I am standing upon the seashore. A ship at my side spreads her white sails to the morning breeze and starts for the blue ocean. She is an object of beauty and strength. I stand and watch her until at length she hangs like a speck of white cloud just where the sea and sky come to mingle with each other.
Then someone at my side says, “There, she is gone!”
Gone from my sight. That is all. She is just as large in mast and hull and spar as she was when she left my side, and she is just as able to bear her load of living freight to her destined port.
Her diminished size is in me, not in her. And just at the moment when someone at my side says, “There, she is gone,” there are other eyes watching her coming, and other voices ready to take up the glad shout, “Here she comes!” —Henry Van Dyke
This story was shared by Max Lucado—
I witnessed an example of this humility last October. I partnered with Michael W. Smith for a ministry weekend near Charlotte, NC. The retreat was held at “The Cove,” a beautiful facility that is owned and maintained by the Billy Graham Association.
A few hours before the event, Michael and I met to go over the weekend schedule. But Michael could hardly discuss the retreat. He was so moved by what he had just experienced. He had just met with Billy Graham for the purpose of planning Rev. Graham’s funeral. The famous evangelist was, at the time, 94 years old. He was confined to a wheelchair, on oxygen. His mind was sharp and spirits were high. But his body was seeing its final days. So he called for Michael. And he called for his pastor. He wanted to discuss his funeral. He told them that he had a request.
“Of course,” they said. “Anything you want. What is it?”
“Would you not mention my name?”
“Can you not mention my name? Just mention the name of Jesus.”
“To pray successfully is the first lesson the preacher must learn if he is to preach fruitfully; yet prayer is the hardest thing he will ever be called upon to do and, being human, it is the one act he will be tempted to do less frequently than any other. He must set his heart to conquer by prayer, and that will mean that he must first conquer his own flesh, for it is the flesh that hinders prayer always. Almost anything associated with the ministry may be learned with an average amount of intelligent application. It is not hard to preach or manage church affairs or pay a social call; weddings and funerals may be conducted smoothly with a little help from Emily Post and the Minister’s Manual. Sermon making can be learned as easily as shoemaking—introduction, conclusion and all. And so with the whole work of the ministry as it is carried on in the average church today. But prayer—that is another matter. There Mrs. Post is helpless and the Minister’s Manual can offer no assistance. There the lonely man of God must wrestle it out alone, sometimes in fasting and tears and weariness untold. There every man must be an original, for true prayer cannot be imitated nor can it be learned from someone else.” —A.W. Tozer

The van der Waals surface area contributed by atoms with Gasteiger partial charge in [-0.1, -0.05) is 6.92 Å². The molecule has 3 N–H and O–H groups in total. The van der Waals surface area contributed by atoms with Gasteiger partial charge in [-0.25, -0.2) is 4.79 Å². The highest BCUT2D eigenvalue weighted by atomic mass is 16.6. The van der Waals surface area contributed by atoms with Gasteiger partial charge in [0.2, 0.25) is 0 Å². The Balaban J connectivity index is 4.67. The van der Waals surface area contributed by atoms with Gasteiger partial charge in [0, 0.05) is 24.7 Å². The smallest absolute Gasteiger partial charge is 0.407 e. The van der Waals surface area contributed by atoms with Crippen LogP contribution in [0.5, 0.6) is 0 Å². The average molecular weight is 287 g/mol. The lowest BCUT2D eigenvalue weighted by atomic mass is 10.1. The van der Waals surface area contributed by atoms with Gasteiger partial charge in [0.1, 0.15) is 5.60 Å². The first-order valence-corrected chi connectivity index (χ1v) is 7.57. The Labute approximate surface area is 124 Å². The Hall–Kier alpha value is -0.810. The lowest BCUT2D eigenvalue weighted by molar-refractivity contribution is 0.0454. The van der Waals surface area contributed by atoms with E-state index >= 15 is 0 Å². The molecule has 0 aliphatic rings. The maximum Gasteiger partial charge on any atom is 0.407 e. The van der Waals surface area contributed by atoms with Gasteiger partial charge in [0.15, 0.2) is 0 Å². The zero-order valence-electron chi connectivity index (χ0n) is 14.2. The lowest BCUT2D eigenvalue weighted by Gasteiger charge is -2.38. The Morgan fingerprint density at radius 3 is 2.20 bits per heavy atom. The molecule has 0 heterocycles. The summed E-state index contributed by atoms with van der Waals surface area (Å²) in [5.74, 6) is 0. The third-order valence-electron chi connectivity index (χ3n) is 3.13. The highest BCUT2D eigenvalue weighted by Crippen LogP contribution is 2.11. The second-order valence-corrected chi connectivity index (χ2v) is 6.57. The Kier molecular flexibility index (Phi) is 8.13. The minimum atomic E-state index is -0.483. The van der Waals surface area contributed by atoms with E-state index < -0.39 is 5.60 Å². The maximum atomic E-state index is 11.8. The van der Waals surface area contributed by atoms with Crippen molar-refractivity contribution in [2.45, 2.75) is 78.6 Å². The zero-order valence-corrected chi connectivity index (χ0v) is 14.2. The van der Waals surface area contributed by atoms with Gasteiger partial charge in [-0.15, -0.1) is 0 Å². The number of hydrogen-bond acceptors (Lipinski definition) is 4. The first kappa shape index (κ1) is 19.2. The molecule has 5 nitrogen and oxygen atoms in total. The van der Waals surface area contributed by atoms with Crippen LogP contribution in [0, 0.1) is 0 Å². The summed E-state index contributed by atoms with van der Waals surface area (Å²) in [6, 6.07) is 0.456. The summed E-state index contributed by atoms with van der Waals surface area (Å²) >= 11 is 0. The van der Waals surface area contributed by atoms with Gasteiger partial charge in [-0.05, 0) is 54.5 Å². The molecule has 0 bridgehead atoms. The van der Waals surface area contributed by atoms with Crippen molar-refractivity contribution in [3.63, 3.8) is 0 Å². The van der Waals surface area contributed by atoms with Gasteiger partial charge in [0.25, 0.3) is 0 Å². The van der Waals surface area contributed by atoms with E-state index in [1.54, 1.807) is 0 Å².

An anonymous poem that should make any man or woman ponder the impact of their legacy…
But “How did he live?”
Not “What did he gain?”
But “What did he give?”
These are the units
To measure the worth
Of a man as a man
Regardless of birth.
Not “What was his station?”
But “Had he a heart?”
And how did he play
His God-given part?
Was he ever ready
With a word of good cheer,
To bring back a smile,
To banish a tear?
Not “What did the sketch in the newspaper say?”
But “How many were sorry when he passed away?”
Early yesterday morning, a saint went home to be with Jesus. She was known to all of us at Calvary Assembly of God simply as Grandma. And she was the hippest Grandma we ever knew!
So full of Jesus, and radiating love through her smile. She loved to laugh, she loved to live, she loved to love. But as full of life as we thought she was here on this earth, it’s nothing compared to the life she is experiencing now in the presence of her Savior! She’s home now, and more alive than ever.
We will be celebrating her life for a long time, but we will especially focus on the blessing she was to us this week (the details are here). Please be a part of the visitation time and the homegoing celebration service at the end of this week.
We love you, Grandma! Thanks for showing us how to live so well.